Not necessarily because they are deliberately not listening but they have no expectation of anything going wrong. When it does, they are mentally destablised to a significant degree.

They also had the misfortune for this to occur at the end of an extremely long haul flight. Many folks will have been onboard for close on 24 hours and not be thinking straight anyway.
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Old 3rd Jul 2003, 00:11
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Every flight I have been on I have been told during the pre-flight saftey brief that shoes are to be removed if the chutes are to be used. Don't people pay attention?

D
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Old 3rd Jul 2003, 04:46
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Dufwer: Don't people pay attention?
No. Many pax are stupid or can't understand what's being said. Many of the rest are so stressed or terrified just about flying that nothing sinks in. All of this is compounded by the soothing tones that airlines use for the safety briefings. They could punctuate the briefing with phrases like "Do this, or you might needlessly kill yourself." It would bring home how important it is that pax pay attention and remember what they're told, but then they'll go away wrongly thinking that planes crash like crazy all the time.
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Old 3rd Jul 2003, 06:15
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Perhaps stilletto heels should be banned on security grounds - if they puncture evacuation chutes they could be used as weapons.
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Old 3rd Jul 2003, 10:27
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Was this a knee-jerk reaction following the Bangkok debacle? (Runway over-run and no evacuation)........Often a small hydraulic weep onto a warm/hot brake pack will result in a little white smoke/fuming. This is very different from a brake fire, and if the correct info had been passed to the pilot, then he might have elected to use steps. A brake can't 'burn' (unless it's on a Shuttle that's breaking up), it can overheat and cause a fire in the wheel (very dangerous, 'cos magnesium involved) or in other combustible materials/fluids adjacent to the brake. Certainly, we must evacuate for a wheel fire, but ground personnel entrusted with communicating to the pilot should know what they are seeing, and should clearly tell the pilot if they are seeing smoke OR flames OR both, and whether it is getting better/worse. Then he/she can make an informed decision about evacuation options.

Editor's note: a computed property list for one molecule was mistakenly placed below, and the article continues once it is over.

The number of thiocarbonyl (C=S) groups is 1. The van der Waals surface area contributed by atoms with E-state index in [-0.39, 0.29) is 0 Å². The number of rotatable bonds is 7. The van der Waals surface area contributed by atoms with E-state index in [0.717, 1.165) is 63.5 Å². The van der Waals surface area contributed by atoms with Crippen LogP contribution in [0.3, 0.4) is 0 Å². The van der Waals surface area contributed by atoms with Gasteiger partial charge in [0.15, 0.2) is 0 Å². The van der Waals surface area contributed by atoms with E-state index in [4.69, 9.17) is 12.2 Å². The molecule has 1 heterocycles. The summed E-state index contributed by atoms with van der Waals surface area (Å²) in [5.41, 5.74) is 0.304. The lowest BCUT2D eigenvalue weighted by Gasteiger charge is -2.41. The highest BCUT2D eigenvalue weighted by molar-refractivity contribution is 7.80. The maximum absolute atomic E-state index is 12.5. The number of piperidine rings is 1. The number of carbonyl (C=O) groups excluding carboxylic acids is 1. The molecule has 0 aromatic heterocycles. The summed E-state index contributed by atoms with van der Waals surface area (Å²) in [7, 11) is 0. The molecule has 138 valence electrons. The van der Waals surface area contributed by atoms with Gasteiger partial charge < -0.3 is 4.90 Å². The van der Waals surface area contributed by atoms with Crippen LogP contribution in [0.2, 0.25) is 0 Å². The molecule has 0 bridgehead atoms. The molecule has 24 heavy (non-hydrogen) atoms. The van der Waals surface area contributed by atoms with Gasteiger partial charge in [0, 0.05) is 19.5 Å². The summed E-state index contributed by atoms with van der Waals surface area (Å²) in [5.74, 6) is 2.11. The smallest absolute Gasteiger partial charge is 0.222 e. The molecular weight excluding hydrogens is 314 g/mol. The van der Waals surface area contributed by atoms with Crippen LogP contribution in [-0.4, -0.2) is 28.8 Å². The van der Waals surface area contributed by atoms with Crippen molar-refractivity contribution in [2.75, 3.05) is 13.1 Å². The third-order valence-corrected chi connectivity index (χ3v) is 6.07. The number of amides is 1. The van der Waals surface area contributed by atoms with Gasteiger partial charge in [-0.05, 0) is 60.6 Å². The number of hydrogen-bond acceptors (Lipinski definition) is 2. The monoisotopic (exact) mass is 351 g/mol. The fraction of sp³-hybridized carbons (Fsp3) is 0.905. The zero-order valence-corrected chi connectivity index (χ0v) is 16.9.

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Old 3rd Jul 2003, 15:45
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Chosun I agree. Ban the stilettos (and all cabin bags) and there would be alot less hassle. Would have thought a closer inspection before ordering an evacuation would be sensible. Can't blame the Captain. What else could he do if someone on the outside was squawking Fire Fire?
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Old 3rd Jul 2003, 15:55
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Quantas

"Ban all cabin bags" - for the poor souls faced with a 24 hour flight ?